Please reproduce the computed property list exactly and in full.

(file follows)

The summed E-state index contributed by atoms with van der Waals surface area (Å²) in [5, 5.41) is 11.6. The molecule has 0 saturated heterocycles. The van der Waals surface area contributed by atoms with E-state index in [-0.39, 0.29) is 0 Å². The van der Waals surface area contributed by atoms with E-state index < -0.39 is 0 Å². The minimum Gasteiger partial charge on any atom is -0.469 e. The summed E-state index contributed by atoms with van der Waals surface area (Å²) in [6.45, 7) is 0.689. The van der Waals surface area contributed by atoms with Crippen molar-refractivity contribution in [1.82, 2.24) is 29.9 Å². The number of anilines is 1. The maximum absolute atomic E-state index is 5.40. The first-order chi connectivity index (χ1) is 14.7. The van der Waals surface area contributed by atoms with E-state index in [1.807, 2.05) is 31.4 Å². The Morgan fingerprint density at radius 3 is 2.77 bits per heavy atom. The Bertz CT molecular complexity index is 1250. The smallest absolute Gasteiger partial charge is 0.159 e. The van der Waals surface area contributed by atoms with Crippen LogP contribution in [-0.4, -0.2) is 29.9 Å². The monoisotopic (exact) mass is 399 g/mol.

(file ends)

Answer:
The summed E-state index contributed by atoms with van der Waals surface area (Å²) in [5, 5.41) is 11.6. The molecule has 0 saturated heterocycles. The van der Waals surface area contributed by atoms with E-state index in [-0.39, 0.29) is 0 Å². The van der Waals surface area contributed by atoms with E-state index < -0.39 is 0 Å². The minimum Gasteiger partial charge on any atom is -0.469 e. The summed E-state index contributed by atoms with van der Waals surface area (Å²) in [6.45, 7) is 0.689. The van der Waals surface area contributed by atoms with Crippen molar-refractivity contribution in [1.82, 2.24) is 29.9 Å². The number of anilines is 1. The maximum absolute atomic E-state index is 5.40. The first-order chi connectivity index (χ1) is 14.7. The van der Waals surface area contributed by atoms with E-state index in [1.807, 2.05) is 31.4 Å². The Morgan fingerprint density at radius 3 is 2.77 bits per heavy atom. The Bertz CT molecular complexity index is 1250. The smallest absolute Gasteiger partial charge is 0.159 e. The van der Waals surface area contributed by atoms with Crippen LogP contribution in [-0.4, -0.2) is 29.9 Å². The monoisotopic (exact) mass is 399 g/mol.